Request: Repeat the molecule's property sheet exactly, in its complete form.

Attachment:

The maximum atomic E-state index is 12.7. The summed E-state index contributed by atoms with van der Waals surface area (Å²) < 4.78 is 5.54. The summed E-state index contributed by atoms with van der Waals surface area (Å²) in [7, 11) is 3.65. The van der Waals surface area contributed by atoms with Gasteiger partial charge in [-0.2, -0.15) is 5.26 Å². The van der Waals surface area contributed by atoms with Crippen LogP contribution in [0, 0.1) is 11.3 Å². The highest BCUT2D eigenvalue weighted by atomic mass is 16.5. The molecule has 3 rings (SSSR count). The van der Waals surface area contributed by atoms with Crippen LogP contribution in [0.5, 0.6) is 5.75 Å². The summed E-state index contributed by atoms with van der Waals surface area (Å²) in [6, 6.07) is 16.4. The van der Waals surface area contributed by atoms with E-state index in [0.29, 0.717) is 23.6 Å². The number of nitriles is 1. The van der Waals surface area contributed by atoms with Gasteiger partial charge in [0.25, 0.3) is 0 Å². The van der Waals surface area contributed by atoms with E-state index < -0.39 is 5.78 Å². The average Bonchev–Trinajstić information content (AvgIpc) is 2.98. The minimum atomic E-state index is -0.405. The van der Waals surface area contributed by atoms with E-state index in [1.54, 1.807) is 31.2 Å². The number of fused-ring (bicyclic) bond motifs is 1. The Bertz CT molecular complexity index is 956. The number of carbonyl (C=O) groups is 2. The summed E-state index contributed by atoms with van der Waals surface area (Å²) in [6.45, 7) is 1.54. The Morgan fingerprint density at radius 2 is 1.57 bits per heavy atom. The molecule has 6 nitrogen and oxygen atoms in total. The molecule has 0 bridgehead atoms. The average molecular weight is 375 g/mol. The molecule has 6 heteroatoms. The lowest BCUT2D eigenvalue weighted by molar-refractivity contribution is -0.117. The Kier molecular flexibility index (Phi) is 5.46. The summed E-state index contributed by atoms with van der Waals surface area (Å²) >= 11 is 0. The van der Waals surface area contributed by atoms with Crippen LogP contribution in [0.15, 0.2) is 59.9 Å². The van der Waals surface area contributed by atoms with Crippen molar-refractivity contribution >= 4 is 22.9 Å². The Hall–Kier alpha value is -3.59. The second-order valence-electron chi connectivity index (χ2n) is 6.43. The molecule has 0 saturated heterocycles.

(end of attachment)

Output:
The maximum atomic E-state index is 12.7. The summed E-state index contributed by atoms with van der Waals surface area (Å²) < 4.78 is 5.54. The summed E-state index contributed by atoms with van der Waals surface area (Å²) in [7, 11) is 3.65. The van der Waals surface area contributed by atoms with Gasteiger partial charge in [-0.2, -0.15) is 5.26 Å². The van der Waals surface area contributed by atoms with Crippen LogP contribution in [0, 0.1) is 11.3 Å². The highest BCUT2D eigenvalue weighted by atomic mass is 16.5. The molecule has 3 rings (SSSR count). The van der Waals surface area contributed by atoms with Crippen LogP contribution in [0.5, 0.6) is 5.75 Å². The summed E-state index contributed by atoms with van der Waals surface area (Å²) in [6, 6.07) is 16.4. The van der Waals surface area contributed by atoms with E-state index in [0.29, 0.717) is 23.6 Å². The number of nitriles is 1. The van der Waals surface area contributed by atoms with Gasteiger partial charge in [0.25, 0.3) is 0 Å². The van der Waals surface area contributed by atoms with E-state index < -0.39 is 5.78 Å². The average Bonchev–Trinajstić information content (AvgIpc) is 2.98. The minimum atomic E-state index is -0.405. The van der Waals surface area contributed by atoms with E-state index in [1.54, 1.807) is 31.2 Å². The number of fused-ring (bicyclic) bond motifs is 1. The Bertz CT molecular complexity index is 956. The number of carbonyl (C=O) groups is 2. The summed E-state index contributed by atoms with van der Waals surface area (Å²) in [6.45, 7) is 1.54. The Morgan fingerprint density at radius 2 is 1.57 bits per heavy atom. The molecule has 6 nitrogen and oxygen atoms in total. The molecule has 0 bridgehead atoms. The average molecular weight is 375 g/mol. The molecule has 6 heteroatoms. The lowest BCUT2D eigenvalue weighted by molar-refractivity contribution is -0.117. The Kier molecular flexibility index (Phi) is 5.46. The summed E-state index contributed by atoms with van der Waals surface area (Å²) >= 11 is 0. The van der Waals surface area contributed by atoms with Crippen LogP contribution in [0.15, 0.2) is 59.9 Å². The van der Waals surface area contributed by atoms with Crippen molar-refractivity contribution >= 4 is 22.9 Å². The Hall–Kier alpha value is -3.59. The second-order valence-electron chi connectivity index (χ2n) is 6.43. The molecule has 0 saturated heterocycles.